JOHOR BARU, March 6 — For the first time in Johor’s history, a total of 10 parties or coalitions and a host of independent candidates have thrown in their hats for the state election. 

With 239 election candidates contesting for a spot in the 56-seat legislative assembly, political observers noted that the margin of victory is generally very slim.

The two main coalitions on opposing sides in this election are Barisan Nasional (BN), which was the ruling team prior to the dissolution of the state legislative assembly, and Pakatan Harapan (PH), which was the winner of the 2018 general election before its abrupt removal from power. 

The other major contenders are the Perikatan Nasional (PN) coalition, which shared the ruling power with BN prior to dissolution and is now gunning for all 56 seats; and the relatively new Pejuang, a splinter of PN component Bersatu, and is contesting 42 seats in its maiden election.

However, BN is confident that it can win not just the election this coming Saturday, but sweep two-thirds of the state assembly, which would be at least 37 seats.

Parallels with 2021 Melaka election

Johor Umno deputy chief Datuk Nur Jazlan Mohamed said that the more candidates there are in each state constituency, the bigger the advantage to BN in securing its mandate.

He explained that in each constituency, BN has its vote bank of loyalists while the Opposition vote will be divided by the new parties that have formed since Election 2018.

“So, the more parties contesting against us in a seat will be good for BN. This is especially so in the Malay majority seats where PH’s previous ‘Harapan’ sentiment has also subsided.

“The research showed that BN must on average maintain at least 38 to 40 per cent of their core voters to achieve a win in a seat.

“From the data, we are confident of achieving that figure and will hopefully translate to securing a two-thirds majority for us,” he told Malay Mail in an interview while on the campaign trail.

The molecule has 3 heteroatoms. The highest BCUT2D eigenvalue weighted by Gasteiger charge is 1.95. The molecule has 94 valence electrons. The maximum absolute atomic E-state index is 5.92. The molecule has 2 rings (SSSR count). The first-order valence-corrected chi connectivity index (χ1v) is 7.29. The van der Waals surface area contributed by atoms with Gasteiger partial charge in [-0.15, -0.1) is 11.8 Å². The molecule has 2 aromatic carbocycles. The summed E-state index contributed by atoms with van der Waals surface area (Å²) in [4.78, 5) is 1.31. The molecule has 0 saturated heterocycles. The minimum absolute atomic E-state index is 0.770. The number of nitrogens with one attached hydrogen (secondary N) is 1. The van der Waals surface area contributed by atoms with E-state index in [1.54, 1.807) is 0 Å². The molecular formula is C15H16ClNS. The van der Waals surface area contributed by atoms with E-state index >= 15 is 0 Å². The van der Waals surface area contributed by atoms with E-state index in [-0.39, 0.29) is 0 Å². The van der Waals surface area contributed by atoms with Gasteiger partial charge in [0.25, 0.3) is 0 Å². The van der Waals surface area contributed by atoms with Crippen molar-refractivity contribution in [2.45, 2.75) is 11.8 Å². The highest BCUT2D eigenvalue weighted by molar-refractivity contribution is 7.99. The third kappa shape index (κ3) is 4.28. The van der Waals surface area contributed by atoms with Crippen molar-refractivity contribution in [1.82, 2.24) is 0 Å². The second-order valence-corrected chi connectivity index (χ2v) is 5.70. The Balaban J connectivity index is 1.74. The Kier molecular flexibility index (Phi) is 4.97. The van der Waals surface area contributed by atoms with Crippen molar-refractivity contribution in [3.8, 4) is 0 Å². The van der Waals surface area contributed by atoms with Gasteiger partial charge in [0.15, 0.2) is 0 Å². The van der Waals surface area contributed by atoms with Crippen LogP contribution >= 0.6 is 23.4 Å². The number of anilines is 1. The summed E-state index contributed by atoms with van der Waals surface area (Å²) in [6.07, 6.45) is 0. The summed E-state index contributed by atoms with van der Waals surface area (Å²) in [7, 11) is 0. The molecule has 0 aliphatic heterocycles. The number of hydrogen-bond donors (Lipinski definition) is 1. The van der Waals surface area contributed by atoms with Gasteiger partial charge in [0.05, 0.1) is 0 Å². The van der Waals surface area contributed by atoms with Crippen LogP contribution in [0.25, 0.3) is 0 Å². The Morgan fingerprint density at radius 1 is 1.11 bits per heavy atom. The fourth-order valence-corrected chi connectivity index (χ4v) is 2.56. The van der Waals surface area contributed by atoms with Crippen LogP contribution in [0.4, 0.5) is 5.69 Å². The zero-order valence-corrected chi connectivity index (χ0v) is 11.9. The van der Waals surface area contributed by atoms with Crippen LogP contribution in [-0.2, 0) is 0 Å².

The research Nur Jazlan referred to was a poll by the coalition’s lynchpin Umno right after the Melaka state election in November last year. It showed the need for a new mandate and backed Umno’s desire to increase its hold on power by a wider margin after the death of Kempas assemblyman Datuk Osman Sapian last December. 

Osman’s death decreased the majority of the BN-PN ruling team in the Johor state assembly to just one seat. Prior to dissolution on January 22, BN had 16 seats while PN had 12. The Opposition PH had 27.

Nur Jazlan was among those in BN who had actively pushed for a snap Johor election.

Apart from multi-cornered fights, the former Pulai MP said that voter turnout for the March 12 polling day is expected to be low. 

He added that the possibility of BN’s victory this coming Saturday is very high, factoring in support from its core voters and the projected swing in voter sentiments back towards the coalition that had held power for decades before 2018.

He said the current situation is similar to the Melaka election last year, but on a larger scale as Johor has double the number of Melaka’s state seats. BN swept 21 out of 28 seats in Melaka, securing two-thirds of the assembly.

“For Johor, PH is seen to be at its weakest with several instances of unresolved issues among their component parties even before the campaigning started,” Nur Jazlan said.

Johor’s multi-cornered fights